A recent post expressed concern (serious concern, in fact, to anyone tracing¬†through the references cited therein), regarding future air traffic. Those¬†concerns, serious as they are, all stemmed from events that ¬†preceded¬†developments¬†adding further disquiet. Consider this “triple-whammy” —

* prospect for tripling of air traffic by 2025
* addition of UAVs into NAS
* ADSB methodology plans
Now add all implications of this headline:¬†¬†GAO Faults DHS, DoT for GPS Interference/Backup Effort ¬†in the 2013 year-end issue of InsideGNSS. ¬†In that year-end description a friend of mine (Terry McGurn) is quoted, saying¬†“I don’t know who’s in charge.” That thoroughly credible diagnosis, combined with subsequent observations by father-of-GPS Brad Parkinson, crystallizes in¬†many minds an all-too-familiar scenario with a familiar prospective outcome: The steps they’ve correctly prescribed “can’t” be implemented now. It’s “too late” to change the plan —¬†until “too late” acquires a new meaning (i.e., too-late-to-undo-major-damage).

Historically this writer has exerted considerable effort to avoid dramatizing implications of the status quo. While straining to continue that effort, I feel compelled to highlight those implications related to air safety.

OK there will be no naming names here, but many with influence and authority do¬†“not believe that the minimum performance required by the ADS-B rule presents a¬†significant risk to the operation of the National Airspace.” ¬†Here’s my worry:
* That minimum required performance allows ten meters/second velocity error
* Existing efforts to provide precise position therefore become ineffective¬†within an extremely short time; what translates into collision avoidance¬†isn’t accuracy in present but in future relative¬†position
* Consequently the accuracy that matters isn’t in position but in velocity relative to every potentially conflicting object

* Each of those relative velocities can be in error by 10 m/sec or more

* Guidance decisions made for collision avoidance must be prepared in advance
* Even TCAS, with its sudden climb/dive maneuvers (which recently produced a news story about screaming passengers), plans a minute and a half ahead
* With 10 m/sec velocity error that gives 900 meters uncertainty in projected¬†miss distance — no higher math, just simple arithmetic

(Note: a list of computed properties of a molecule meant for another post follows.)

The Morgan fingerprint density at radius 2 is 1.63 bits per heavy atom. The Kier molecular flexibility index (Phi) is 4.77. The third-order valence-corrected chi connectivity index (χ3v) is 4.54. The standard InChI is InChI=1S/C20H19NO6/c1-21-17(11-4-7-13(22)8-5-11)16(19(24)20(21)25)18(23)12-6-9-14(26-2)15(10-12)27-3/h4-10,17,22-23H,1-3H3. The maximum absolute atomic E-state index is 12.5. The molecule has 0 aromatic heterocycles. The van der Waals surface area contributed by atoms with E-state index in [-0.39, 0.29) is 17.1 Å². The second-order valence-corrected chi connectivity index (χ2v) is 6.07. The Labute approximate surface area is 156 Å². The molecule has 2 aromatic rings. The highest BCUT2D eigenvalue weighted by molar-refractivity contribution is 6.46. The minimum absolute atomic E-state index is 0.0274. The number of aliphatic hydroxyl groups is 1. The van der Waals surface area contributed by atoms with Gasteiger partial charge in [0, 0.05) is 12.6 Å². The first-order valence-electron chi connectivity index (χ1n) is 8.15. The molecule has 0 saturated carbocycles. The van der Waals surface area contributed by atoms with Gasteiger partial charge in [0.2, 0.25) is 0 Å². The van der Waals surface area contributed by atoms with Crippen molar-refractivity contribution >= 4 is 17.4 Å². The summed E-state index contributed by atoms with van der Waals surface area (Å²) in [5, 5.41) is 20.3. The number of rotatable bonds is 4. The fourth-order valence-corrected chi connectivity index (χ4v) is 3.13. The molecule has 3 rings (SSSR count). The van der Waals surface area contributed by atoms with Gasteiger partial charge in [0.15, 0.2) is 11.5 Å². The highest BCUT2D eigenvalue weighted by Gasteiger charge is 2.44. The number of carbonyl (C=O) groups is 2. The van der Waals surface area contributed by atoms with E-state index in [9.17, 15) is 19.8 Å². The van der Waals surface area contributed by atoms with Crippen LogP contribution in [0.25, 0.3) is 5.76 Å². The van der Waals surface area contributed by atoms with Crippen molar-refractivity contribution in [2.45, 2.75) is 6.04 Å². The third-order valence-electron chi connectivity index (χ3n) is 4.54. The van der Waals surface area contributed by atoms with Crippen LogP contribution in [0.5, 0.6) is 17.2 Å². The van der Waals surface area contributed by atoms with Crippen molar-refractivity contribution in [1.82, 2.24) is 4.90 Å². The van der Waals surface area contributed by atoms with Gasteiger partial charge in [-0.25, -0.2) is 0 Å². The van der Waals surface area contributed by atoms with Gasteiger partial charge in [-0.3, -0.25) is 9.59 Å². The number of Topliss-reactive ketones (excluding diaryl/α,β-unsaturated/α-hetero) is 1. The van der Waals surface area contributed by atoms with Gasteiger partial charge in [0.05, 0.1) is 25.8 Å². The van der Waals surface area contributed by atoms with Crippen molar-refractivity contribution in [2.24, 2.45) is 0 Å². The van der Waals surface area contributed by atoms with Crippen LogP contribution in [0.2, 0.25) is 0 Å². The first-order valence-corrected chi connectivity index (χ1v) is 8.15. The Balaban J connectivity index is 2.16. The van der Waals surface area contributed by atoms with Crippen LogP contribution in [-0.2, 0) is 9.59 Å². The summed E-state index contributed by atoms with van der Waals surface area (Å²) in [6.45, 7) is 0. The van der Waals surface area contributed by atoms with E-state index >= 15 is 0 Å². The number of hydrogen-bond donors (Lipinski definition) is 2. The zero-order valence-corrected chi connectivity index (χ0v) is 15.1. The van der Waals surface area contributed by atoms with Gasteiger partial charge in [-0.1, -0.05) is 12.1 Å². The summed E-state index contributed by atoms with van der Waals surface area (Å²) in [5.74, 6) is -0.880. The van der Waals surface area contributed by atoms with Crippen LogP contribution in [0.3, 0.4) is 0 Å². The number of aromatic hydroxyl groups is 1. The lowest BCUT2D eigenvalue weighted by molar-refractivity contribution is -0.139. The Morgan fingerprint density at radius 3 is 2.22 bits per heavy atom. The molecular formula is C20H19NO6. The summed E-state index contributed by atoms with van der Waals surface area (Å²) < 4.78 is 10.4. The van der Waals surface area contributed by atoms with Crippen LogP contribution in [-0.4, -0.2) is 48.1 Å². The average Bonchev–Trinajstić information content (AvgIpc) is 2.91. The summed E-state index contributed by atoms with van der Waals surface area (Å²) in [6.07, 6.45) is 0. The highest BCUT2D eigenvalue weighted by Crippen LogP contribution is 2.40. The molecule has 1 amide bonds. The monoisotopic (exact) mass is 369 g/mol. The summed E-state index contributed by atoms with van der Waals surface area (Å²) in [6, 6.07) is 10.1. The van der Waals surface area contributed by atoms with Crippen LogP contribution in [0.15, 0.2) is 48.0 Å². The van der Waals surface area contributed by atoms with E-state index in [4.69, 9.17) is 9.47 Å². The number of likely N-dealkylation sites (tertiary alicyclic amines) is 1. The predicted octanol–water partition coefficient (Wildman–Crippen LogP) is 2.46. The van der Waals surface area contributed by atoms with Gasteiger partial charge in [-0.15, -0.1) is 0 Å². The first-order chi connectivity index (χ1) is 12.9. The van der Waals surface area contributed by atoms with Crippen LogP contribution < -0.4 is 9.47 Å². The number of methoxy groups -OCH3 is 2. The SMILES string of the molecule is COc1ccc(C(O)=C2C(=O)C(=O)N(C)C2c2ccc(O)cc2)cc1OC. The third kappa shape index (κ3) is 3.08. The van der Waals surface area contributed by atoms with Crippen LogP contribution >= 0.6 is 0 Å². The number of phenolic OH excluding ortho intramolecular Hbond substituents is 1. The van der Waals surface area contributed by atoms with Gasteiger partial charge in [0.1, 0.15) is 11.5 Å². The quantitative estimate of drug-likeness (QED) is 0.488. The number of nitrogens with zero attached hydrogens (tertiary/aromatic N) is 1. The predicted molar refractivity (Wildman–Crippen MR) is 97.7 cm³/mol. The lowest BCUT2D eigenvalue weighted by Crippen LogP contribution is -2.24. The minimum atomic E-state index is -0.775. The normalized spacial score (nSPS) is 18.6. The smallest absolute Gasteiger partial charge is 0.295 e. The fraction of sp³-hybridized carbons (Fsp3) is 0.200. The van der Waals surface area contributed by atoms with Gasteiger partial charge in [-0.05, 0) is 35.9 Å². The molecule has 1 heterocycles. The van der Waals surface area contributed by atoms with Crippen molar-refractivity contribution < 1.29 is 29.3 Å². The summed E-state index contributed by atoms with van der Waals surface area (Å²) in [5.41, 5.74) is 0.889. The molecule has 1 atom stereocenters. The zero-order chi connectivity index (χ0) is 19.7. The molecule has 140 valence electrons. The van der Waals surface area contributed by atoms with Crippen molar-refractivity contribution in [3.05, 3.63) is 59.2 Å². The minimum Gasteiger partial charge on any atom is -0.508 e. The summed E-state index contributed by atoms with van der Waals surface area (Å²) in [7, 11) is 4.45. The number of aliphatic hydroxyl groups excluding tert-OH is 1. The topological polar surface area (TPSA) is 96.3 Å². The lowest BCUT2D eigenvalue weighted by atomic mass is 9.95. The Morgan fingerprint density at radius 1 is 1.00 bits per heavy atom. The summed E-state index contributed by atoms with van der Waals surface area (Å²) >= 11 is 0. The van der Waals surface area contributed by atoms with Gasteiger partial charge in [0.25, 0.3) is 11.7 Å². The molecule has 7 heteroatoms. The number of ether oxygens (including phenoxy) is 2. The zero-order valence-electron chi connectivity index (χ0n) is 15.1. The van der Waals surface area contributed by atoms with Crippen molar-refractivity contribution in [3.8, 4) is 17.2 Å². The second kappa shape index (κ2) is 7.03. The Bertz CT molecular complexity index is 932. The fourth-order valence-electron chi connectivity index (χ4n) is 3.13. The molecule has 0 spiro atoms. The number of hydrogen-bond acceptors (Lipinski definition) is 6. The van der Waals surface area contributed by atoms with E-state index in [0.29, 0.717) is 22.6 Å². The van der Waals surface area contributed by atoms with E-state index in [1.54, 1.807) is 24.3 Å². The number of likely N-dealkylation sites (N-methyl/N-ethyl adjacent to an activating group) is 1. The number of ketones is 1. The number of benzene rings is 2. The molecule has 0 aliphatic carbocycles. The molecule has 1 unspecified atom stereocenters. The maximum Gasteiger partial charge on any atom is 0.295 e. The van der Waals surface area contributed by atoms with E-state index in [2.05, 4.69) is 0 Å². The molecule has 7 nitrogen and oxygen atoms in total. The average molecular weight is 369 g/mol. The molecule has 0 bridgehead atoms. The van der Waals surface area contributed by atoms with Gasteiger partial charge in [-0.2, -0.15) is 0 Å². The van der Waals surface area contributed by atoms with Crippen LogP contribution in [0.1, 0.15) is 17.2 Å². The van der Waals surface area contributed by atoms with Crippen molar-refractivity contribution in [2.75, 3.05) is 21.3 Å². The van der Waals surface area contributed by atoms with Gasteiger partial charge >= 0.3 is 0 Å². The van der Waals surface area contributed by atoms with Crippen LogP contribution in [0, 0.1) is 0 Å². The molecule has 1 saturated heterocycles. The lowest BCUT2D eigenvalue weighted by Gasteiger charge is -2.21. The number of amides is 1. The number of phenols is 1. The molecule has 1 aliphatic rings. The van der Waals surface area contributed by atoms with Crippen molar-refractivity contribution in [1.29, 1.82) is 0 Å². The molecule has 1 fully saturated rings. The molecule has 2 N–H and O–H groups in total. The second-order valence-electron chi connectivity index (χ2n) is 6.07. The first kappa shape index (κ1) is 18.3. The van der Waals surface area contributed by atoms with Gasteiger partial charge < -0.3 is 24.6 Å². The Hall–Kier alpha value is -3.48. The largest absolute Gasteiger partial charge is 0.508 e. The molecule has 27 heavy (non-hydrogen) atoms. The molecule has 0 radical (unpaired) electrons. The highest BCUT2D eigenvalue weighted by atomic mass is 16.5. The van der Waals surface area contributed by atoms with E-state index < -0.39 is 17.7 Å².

* That simple calculation is very far from being a containment limit
* Only containment limits based on conservative or realistic statistics can provide confidence for safety

* containment limit can’t just be 3 sigma; for low enough collision probability¬†with non-gaussian distributions, ten¬†sigma could still be insufficient.

Combined weight of these factors calls for assessment of prospects with future¬†(tripled) air traffic plus UAVs. It has been asserted that, rather than ten¬†m/sec, one m/sec is much more likely. As noted earlier, “much more likely” is¬†far from sufficient reassurance. Furthermore, multiplying time-to-closest-approach by 1 m/sec, and amplifying that result by enough to produce a credible¬†containment limit, still produces unacceptably large uncertainty in projected¬†miss distance. So: expect¬†(1) either¬†frequent TCAS climb/dives or (2) guidance¬†commands generated for safe separation resulting in enormous deviations from¬†what’s really needed. Forget closer spacing.

Add to that runway incursions, well over a thousand per year and increasing —¬†also with everything said about needs for avoiding other objects applicable to¬†maritime (shoals) as well as airborne conflicts; Amoco-Cadiz, Exxon-Valdez, … ¬†.

These points are covered by presentations and documentation from decades back. ¬†The best possible sense-&-avoid strategy is incomplete without precise relative¬†(not¬†absolute) future¬†(i.e., at closest approach, not¬†current) position —¬†which translates into velocity accuracies expressed in cm/sec (not meters/sec). ¬†The industry has much to do before that becomes familiar — let along the norm¬†that containment¬†requires. ¬†A step in this direction is offered by flight¬†results (pages 221-234, Fall 2013 issue of Institute-of-Navigation Journal).